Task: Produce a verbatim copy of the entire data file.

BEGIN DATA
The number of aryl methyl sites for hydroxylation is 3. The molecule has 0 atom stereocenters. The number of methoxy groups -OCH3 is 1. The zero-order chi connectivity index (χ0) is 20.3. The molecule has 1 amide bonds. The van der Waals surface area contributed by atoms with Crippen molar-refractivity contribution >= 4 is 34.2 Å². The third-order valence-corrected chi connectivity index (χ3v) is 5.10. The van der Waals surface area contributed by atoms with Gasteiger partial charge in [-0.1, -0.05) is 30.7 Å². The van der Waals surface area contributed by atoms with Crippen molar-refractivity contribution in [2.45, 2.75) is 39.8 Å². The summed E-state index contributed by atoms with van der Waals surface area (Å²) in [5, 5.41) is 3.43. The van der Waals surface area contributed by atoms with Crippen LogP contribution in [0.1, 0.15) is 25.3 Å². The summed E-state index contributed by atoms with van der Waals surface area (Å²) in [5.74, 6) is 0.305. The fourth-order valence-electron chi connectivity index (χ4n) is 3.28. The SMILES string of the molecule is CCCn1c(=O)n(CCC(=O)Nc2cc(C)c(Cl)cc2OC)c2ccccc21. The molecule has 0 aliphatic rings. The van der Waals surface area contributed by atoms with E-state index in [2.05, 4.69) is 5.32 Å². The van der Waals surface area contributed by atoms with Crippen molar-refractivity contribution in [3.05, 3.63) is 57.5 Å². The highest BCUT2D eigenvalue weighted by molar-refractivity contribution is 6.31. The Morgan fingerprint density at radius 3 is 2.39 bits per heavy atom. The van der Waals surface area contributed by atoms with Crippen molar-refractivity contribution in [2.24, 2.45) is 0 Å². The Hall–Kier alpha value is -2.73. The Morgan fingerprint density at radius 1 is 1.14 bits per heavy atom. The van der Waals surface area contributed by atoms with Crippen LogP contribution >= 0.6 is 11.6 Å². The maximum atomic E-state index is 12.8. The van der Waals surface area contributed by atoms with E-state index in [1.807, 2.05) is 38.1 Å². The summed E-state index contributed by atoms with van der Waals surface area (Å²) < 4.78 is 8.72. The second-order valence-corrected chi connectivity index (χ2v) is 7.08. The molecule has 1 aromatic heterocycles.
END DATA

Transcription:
The number of aryl methyl sites for hydroxylation is 3. The molecule has 0 atom stereocenters. The number of methoxy groups -OCH3 is 1. The zero-order chi connectivity index (χ0) is 20.3. The molecule has 1 amide bonds. The van der Waals surface area contributed by atoms with Crippen molar-refractivity contribution >= 4 is 34.2 Å². The third-order valence-corrected chi connectivity index (χ3v) is 5.10. The van der Waals surface area contributed by atoms with Gasteiger partial charge in [-0.1, -0.05) is 30.7 Å². The van der Waals surface area contributed by atoms with Crippen molar-refractivity contribution in [2.45, 2.75) is 39.8 Å². The summed E-state index contributed by atoms with van der Waals surface area (Å²) in [5, 5.41) is 3.43. The van der Waals surface area contributed by atoms with Crippen LogP contribution in [0.1, 0.15) is 25.3 Å². The summed E-state index contributed by atoms with van der Waals surface area (Å²) in [5.74, 6) is 0.305. The fourth-order valence-electron chi connectivity index (χ4n) is 3.28. The SMILES string of the molecule is CCCn1c(=O)n(CCC(=O)Nc2cc(C)c(Cl)cc2OC)c2ccccc21. The molecule has 0 aliphatic rings. The van der Waals surface area contributed by atoms with E-state index in [2.05, 4.69) is 5.32 Å². The van der Waals surface area contributed by atoms with Crippen molar-refractivity contribution in [3.05, 3.63) is 57.5 Å². The highest BCUT2D eigenvalue weighted by molar-refractivity contribution is 6.31. The Morgan fingerprint density at radius 3 is 2.39 bits per heavy atom. The van der Waals surface area contributed by atoms with Crippen molar-refractivity contribution in [2.24, 2.45) is 0 Å². The Hall–Kier alpha value is -2.73. The Morgan fingerprint density at radius 1 is 1.14 bits per heavy atom. The van der Waals surface area contributed by atoms with Crippen LogP contribution >= 0.6 is 11.6 Å². The maximum atomic E-state index is 12.8. The van der Waals surface area contributed by atoms with E-state index in [1.807, 2.05) is 38.1 Å². The summed E-state index contributed by atoms with van der Waals surface area (Å²) < 4.78 is 8.72. The second-order valence-corrected chi connectivity index (χ2v) is 7.08. The molecule has 1 aromatic heterocycles.